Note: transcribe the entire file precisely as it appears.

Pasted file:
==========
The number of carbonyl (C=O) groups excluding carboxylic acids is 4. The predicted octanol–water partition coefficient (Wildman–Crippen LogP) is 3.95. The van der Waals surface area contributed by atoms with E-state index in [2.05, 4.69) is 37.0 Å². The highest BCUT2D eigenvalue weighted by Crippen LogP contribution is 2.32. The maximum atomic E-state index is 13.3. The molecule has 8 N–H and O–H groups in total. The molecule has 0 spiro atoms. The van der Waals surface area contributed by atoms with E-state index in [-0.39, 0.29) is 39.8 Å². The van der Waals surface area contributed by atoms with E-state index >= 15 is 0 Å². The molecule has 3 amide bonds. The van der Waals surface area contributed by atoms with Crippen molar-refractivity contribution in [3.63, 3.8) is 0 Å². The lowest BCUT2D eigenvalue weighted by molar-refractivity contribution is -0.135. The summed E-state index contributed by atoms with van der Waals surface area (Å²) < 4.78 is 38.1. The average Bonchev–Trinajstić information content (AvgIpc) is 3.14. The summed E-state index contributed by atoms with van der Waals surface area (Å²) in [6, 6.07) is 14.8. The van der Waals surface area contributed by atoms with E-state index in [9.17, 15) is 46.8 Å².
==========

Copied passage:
The number of carbonyl (C=O) groups excluding carboxylic acids is 4. The predicted octanol–water partition coefficient (Wildman–Crippen LogP) is 3.95. The van der Waals surface area contributed by atoms with E-state index in [2.05, 4.69) is 37.0 Å². The highest BCUT2D eigenvalue weighted by Crippen LogP contribution is 2.32. The maximum atomic E-state index is 13.3. The molecule has 8 N–H and O–H groups in total. The molecule has 0 spiro atoms. The van der Waals surface area contributed by atoms with E-state index in [-0.39, 0.29) is 39.8 Å². The van der Waals surface area contributed by atoms with E-state index >= 15 is 0 Å². The molecule has 3 amide bonds. The van der Waals surface area contributed by atoms with Crippen molar-refractivity contribution in [3.63, 3.8) is 0 Å². The lowest BCUT2D eigenvalue weighted by molar-refractivity contribution is -0.135. The summed E-state index contributed by atoms with van der Waals surface area (Å²) < 4.78 is 38.1. The average Bonchev–Trinajstić information content (AvgIpc) is 3.14. The summed E-state index contributed by atoms with van der Waals surface area (Å²) in [6, 6.07) is 14.8. The van der Waals surface area contributed by atoms with E-state index in [9.17, 15) is 46.8 Å².